Unite claimed workers feared Mondelēz’s proposal, announced earlier this week (May 7), to combine with Netherlands-based DE Master Blenders 1753 could threaten jobs.
Under the terms of the agreement, DE Master Blenders 1753 would get a 51% stake in the new coffee venture, to be called Jacobs Douwe Egberts.
However, in a statement, Mondelēz said concerns over structural implications were premature and speculative, claiming that, in reality, the team-up would demand skilled personnel.
“Any strategic decisions about the shape of this company will be made by the new management team once the partnership comes into effect, which is expected in the course of 2015,” it stated.
“The partnership will require people, manufacturing sites and research capabilities as well as brands. We expect dedicated coffee facilities, including the manufacturing and R&D [research & development] site in Banbury, to move into this partnership.
“The transaction is subject to consultation and it is too soon to give more details.”
Challenging Nestlé’s dominance
The new company would unite the world’s second and third largest coffee groups, which own brands such as Jacobs, Carte Noire and Millicano, challenging Nestlé’s dominance in global coffee sales.
The UK is the largest coffee market in the EU and the Banbury plant is the largest facility in Mondelēz’s manufacturing network, suggesting it is unlikely to be negatively affected by the agreement.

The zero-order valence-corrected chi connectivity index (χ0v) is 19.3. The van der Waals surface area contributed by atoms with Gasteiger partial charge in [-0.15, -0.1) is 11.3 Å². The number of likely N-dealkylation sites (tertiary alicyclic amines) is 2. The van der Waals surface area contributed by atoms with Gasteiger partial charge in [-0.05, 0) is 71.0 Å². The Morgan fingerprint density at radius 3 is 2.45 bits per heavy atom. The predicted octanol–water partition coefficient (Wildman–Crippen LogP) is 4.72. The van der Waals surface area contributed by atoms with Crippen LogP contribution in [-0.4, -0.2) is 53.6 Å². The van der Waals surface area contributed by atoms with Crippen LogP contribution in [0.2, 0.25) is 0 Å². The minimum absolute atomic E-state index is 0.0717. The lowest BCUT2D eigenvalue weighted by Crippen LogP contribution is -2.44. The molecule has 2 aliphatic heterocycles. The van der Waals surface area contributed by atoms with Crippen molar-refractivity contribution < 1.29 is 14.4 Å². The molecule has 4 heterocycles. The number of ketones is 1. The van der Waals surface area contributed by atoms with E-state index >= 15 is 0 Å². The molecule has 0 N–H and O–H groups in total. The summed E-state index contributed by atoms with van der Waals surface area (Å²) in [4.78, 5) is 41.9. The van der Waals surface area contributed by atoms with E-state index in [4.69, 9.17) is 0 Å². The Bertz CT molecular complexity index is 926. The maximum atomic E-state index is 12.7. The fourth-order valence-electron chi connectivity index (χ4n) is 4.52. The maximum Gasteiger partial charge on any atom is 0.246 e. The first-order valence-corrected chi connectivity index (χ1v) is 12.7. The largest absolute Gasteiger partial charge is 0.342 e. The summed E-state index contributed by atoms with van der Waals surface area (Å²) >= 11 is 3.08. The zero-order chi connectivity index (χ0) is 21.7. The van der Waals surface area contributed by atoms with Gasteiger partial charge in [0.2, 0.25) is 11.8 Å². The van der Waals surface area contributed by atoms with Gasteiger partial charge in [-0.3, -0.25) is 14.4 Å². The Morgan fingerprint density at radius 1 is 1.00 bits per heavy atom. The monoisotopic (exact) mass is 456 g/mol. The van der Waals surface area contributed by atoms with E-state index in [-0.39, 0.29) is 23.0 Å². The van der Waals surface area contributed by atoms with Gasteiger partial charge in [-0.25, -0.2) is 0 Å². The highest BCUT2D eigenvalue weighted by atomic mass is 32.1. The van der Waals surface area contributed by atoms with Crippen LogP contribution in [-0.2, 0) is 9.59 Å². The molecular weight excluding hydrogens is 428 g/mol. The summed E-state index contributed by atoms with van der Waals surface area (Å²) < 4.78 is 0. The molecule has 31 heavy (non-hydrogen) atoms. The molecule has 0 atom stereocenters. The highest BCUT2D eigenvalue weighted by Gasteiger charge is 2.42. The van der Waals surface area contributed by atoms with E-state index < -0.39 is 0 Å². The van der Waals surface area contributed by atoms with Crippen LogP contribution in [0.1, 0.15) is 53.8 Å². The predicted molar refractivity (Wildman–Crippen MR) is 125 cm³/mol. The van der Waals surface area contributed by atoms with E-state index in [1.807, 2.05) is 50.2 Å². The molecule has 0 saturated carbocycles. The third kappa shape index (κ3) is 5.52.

The Banbury factory, which makes brands such as Kenco, Tassimo coffee machine capsules, and Millicano, employs 600 people and has been the main employer in the area for 50 years. It makes 100M jars of instant coffee a year and houses a global centre of excellence for coffee research and development.
“This move has the potential to be highly unsettling for a skilled and dedicated workforce,” said Unite national officer Rhys McCarthy. “The Kenco coffee factory in Banbury is a vital source of jobs for the local community and economy.
“The site has a proud history of food and drink manufacturing and over the coming days we will be seeking guarantees over jobs and assurances that the site will remain a world leader.”
Employees at the factory are likely to be particularly jittery after the bad publicity surrounding Kraft Foods’s takeover of Cadbury in January 2010.
The US-based firm was vilified by some in the UK for scrapping an agreement not to shut Cadbury’s Somerdale factory and shift production to Poland.
Kraft Foods was renamed Mondelēz International in 2012.